US offers $10 million for information to disrupt Hezbollah finances
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US offers $10 million for information to disrupt Hezbollah finances

State and Treasury Departments seek names of donors and financiers, bank records, customs receipts or evidence of real estate transactions

Hezbollah fighters hold flags, as they attend the memorial of slain leader Sheik Abbas al-Mousawi, killed by an Israeli airstrike in 1992, in Tefahta village, south Lebanon, February 13, 2016. (Mohammed Zaatari/AP)
Hezbollah fighters hold flags, as they attend the memorial of slain leader Sheik Abbas al-Mousawi, killed by an Israeli airstrike in 1992, in Tefahta village, south Lebanon, February 13, 2016. (Mohammed Zaatari/AP)

WASHINGTON — The Trump administration is offering rewards of up to $10 million each for information that disrupts the finances of Lebanon’s terrorist Hezbollah organization.

The State and Treasury Departments said Monday the money will be paid to people who provide information such as the names of Hezbollah donors and financiers, bank records, customs receipts or evidence of real estate transactions.

The payments will be made by the State Department’s “Rewards for Justice” program that usually offers cash for information leading to the whereabouts of wanted terrorists. This is the first time the program has been used to target a financial network.

Since it began in 1984, Rewards for Justice has paid more than $150 million to more than 100 people who have provided information about terrorists or prevented terrorism attacks.

The reward was posted as the United States announced on Monday that it will no longer grant sanctions exemptions to Iran’s oil customers, potentially punishing allies such as India as it tries to squeeze Tehran’s top export.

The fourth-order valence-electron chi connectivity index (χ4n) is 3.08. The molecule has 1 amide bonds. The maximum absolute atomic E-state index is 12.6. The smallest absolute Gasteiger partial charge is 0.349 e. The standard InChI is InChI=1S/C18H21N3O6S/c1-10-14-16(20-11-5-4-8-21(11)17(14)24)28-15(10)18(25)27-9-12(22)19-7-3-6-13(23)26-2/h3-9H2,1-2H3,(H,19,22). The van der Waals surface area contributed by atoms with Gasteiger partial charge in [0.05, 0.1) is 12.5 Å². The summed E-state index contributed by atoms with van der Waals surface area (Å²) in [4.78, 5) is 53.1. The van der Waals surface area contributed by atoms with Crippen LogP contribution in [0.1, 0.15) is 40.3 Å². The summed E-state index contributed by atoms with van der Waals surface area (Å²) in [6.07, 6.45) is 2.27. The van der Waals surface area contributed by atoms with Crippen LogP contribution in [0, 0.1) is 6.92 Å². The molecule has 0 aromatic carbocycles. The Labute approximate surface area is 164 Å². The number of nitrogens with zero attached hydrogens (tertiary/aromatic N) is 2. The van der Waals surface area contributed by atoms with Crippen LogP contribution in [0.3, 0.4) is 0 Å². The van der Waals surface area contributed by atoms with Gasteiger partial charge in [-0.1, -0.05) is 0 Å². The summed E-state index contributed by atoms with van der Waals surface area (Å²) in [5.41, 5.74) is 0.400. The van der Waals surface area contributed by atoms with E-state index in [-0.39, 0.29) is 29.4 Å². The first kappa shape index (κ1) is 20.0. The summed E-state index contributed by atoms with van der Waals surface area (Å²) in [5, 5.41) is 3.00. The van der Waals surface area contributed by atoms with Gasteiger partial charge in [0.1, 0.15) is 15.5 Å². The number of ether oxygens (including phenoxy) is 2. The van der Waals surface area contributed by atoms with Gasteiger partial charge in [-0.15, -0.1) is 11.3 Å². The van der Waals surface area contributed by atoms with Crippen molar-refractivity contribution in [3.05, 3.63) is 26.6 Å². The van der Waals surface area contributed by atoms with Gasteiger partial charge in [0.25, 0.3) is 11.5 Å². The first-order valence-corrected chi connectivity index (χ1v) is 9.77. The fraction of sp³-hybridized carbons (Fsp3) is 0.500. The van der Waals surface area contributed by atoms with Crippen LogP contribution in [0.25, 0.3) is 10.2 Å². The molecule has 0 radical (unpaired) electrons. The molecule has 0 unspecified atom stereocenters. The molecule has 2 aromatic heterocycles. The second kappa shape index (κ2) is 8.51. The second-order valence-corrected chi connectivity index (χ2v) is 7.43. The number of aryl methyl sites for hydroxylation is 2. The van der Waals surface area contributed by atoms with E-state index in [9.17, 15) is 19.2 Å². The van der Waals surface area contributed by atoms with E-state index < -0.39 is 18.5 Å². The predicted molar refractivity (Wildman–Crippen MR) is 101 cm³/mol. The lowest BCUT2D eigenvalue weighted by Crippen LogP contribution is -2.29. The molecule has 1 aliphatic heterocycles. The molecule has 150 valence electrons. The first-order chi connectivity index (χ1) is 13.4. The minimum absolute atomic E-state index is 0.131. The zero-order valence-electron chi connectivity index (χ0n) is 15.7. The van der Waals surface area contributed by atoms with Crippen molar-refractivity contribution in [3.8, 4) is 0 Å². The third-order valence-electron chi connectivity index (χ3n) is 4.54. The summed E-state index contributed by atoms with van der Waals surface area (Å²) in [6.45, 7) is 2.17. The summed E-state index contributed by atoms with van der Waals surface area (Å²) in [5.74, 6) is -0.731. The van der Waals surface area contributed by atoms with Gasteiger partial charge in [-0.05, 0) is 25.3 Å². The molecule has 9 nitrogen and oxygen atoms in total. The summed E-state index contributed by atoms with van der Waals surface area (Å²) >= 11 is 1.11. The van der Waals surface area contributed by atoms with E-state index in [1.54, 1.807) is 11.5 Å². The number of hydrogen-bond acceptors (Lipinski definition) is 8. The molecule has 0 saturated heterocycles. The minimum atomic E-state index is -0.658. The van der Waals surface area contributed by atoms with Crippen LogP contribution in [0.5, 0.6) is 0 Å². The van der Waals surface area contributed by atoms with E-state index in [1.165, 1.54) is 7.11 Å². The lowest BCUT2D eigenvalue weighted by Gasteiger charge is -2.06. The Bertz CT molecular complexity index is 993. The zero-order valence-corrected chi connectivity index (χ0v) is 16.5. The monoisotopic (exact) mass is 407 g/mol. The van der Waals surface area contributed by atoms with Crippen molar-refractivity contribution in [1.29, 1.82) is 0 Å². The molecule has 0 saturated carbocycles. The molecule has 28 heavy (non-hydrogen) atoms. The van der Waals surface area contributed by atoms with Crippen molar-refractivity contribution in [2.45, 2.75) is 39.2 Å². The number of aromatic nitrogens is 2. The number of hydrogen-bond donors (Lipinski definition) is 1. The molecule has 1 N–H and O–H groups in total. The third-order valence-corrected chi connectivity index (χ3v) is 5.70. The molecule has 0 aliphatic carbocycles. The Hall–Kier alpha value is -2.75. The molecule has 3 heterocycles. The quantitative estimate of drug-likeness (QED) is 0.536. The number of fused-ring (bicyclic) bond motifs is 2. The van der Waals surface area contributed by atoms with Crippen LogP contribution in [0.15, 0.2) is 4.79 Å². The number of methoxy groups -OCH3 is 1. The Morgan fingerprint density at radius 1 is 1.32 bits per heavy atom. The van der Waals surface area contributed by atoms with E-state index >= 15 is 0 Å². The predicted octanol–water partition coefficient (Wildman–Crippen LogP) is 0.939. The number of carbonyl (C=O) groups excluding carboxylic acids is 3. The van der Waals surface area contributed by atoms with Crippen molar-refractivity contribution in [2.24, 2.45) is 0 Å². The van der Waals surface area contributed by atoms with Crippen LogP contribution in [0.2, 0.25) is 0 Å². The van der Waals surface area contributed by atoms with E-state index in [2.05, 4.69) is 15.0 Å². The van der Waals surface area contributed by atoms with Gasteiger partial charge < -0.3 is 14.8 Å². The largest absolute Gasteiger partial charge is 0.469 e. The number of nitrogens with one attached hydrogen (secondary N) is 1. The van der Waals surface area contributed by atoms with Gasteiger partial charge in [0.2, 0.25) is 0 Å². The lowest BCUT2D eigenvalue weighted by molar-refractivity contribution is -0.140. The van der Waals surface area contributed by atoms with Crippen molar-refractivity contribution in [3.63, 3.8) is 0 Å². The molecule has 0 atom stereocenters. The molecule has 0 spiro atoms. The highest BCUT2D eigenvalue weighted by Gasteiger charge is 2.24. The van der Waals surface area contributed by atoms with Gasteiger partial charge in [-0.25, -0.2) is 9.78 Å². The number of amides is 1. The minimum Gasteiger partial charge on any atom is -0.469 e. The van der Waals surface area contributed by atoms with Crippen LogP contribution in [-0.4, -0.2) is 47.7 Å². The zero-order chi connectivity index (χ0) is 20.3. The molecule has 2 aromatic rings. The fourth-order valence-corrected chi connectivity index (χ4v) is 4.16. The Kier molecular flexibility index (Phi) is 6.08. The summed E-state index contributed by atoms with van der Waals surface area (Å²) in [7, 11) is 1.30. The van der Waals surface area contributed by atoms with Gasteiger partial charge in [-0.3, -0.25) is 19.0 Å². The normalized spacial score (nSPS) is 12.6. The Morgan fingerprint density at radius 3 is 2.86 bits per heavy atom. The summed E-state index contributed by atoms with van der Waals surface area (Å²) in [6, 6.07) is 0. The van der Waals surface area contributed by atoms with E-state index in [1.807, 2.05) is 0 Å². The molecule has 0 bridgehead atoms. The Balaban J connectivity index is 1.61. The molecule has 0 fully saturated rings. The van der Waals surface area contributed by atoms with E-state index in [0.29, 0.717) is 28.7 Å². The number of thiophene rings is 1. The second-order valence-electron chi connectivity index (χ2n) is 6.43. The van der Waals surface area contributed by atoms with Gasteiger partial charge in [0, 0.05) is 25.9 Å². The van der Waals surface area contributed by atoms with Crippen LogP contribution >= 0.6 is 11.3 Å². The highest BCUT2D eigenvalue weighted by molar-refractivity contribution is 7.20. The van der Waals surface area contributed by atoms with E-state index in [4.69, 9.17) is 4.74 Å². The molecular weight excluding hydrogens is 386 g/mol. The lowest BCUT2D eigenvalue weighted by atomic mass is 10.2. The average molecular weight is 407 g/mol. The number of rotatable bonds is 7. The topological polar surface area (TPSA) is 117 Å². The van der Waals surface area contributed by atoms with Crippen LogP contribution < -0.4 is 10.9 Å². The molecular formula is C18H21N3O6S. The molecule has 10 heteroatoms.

A Rewards for Justice poster offers $10 million for information on Hezbollah’s financial transactions

US officials say that they are aiming at choking off Iranian revenue so as to reduce the clerical regime’s regional clout, notably its support for terror groups such as Lebanon’s Hezbollah.

The Iran-backed group, considered a terror organization by the US, has an arsenal of tens of thousands of rockets and missiles. Its battle-hardened cadres fought Israel to a stalemate in 2006, and have fought alongside President Bashar Assad’s army since the early days of the Syrian civil war, securing a string of hard-won victories. Over the past year, the terror group has translated this power into major political gains unseen in the past.

Hezbollah and its allies today control a majority of seats in the Lebanese parliament and the Cabinet, after it managed in 2016 to help Michel Aoun, an allied Christian leader, be elected president. The group has three Cabinet seats, the largest number it has ever taken, including the Health Ministry, which has one of the largest budgets.

That has angered Washington, where US officials have called on the national unity government to ensure Hezbollah does not tap into public resources.

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